We live in a fairly comfortable world. We forget that this was not always the case. When the Buddha first taught, the average life-expectancy was about 45 years; wars tore apart communities, droughts led to famine, diseases harvested hundreds of lives. Even among the well-to do, unhappiness was the order of the day. The Buddha began his journey horrified at the bloody caesarian birth of his son. He found a way to let go of that. It may not work for everyone; but it has taught many how to live.

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  46. EJ I am single and childless myself. I thought I might pass on my family problems (most of which were environmental-family system, but some of which were genetic), and, eventually, I “detached” in various ways and degrees from most my family, so I empathize.

    I, of course, eventually became a secularist. That said, I renewed and deepened a love for nature, which is why I appreciate experiencing nature as “meditation,” no matter any greater thought than that, as my Canadian Rockies hiking picture showed. Other than that, deepening and expanding my world of classical music was probably the other main way of detaching.

    I think one thing that secular psychology as well as religious traditions wisely teach is that “replacement” is part of mental growth. You can’t just abandon a negative easily without replacing it with something better.

    As I said in my first comment, that I see humans as neither “good” nor “evil,” I believe you’re right that “life just is.”

    Or, to riff on Aravis’ background and one of my favorite movies: “Oy, we muddle!” — Yenta the Matchmaker

    As for tragedy as farce? I refer to the one poem I linked.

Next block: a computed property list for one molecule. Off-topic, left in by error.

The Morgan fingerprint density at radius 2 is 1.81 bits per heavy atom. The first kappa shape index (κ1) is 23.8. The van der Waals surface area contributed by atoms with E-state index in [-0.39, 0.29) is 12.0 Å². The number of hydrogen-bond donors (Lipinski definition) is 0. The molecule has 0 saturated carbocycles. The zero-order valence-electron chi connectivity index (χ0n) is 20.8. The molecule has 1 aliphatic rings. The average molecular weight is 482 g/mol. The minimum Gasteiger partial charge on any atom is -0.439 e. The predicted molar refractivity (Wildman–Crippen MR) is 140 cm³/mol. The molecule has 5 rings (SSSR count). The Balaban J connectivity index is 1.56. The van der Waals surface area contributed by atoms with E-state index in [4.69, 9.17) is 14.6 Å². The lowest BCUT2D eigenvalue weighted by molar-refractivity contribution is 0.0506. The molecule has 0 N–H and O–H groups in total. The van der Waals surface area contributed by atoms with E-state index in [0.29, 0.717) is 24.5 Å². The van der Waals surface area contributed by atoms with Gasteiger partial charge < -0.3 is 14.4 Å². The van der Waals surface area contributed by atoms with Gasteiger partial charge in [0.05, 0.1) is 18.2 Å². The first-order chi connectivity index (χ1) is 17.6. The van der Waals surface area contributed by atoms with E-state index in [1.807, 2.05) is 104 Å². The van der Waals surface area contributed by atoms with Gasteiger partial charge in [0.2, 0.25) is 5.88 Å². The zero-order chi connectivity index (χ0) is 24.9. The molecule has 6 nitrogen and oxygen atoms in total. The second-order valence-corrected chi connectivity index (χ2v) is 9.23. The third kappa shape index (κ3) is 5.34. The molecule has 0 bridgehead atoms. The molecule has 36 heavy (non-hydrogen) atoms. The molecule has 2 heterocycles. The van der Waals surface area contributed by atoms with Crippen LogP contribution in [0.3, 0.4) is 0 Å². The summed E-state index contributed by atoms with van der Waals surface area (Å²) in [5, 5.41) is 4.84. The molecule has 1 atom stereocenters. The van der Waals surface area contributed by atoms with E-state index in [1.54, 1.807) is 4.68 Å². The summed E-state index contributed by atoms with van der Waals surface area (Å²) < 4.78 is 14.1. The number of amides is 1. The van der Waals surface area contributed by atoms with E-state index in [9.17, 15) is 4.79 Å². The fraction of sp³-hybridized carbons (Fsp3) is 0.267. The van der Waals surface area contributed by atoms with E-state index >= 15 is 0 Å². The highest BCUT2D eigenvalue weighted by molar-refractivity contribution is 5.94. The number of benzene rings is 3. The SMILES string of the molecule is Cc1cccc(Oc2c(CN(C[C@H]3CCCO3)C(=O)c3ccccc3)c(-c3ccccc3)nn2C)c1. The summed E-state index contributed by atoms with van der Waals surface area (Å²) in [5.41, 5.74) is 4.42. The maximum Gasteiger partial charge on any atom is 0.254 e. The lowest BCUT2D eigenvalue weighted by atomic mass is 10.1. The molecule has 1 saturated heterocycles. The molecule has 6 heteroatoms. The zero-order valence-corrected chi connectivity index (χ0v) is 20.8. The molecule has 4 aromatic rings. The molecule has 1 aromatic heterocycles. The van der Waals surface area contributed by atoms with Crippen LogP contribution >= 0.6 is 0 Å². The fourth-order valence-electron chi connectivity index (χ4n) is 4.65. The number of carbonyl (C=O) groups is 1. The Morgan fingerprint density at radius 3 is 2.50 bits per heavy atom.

As for Aravis’ note about the Shoah? I know the Kol Nidre is actually for Yom Kippur, but its haunting melody is certainly appropriate for this. I offer this setting of Max Bruch’s version, for viola and piano:
    Or this, for viola and orchestra:

    (Per my comment above about deepening classical music, I’m exploring more and more, substitutions of viola for cello in modern and 19th century solo and concerto works.)


    On emotional management … I understand where Aravis is coming from, but is that any more “artificial” than intellectual management, done by taking a class on critical thinking, reading Daniel Kahnemann, or going through blog posts like this? I think not. To riff on us being both smarter and more emotionally deep than a cow, I don’t think that emotional management is “bad.” Emotional elimination, however, might be, or to bring Aristotle to the East: “Moderation in all thing.” (Including moderation, mayhaps?)

    However, too much attachment to emotion is itself both emotionally and intellectually harmful. Look at how many great works of literature —The Count of Monte Cristo, The Hunchback of Notre Dame, others, have been written about revenge or similar — Coriolanus and Moby-Dick on obsession. Carlos Kleiber, Coriolan Overture:

    (We’re getting aesthetics into this particular essay, Massimo!)

    At times, we do need to perhaps say “Enough is enough.” To take this back to EJ, and myself, revenge on certain family members would be of little avail.

    Or, per the epigram, if “Revenge is a dish best served cold,” it’s usually cold in the mouth of the giver, too. After all, it takes even more emotional energy to keep the hot passion cold that long, as the Count knew.

    Or, to tie back to Massimo and his focus: “The best revenge is to be unlike him who performed the injury” — Marcus Aurelius.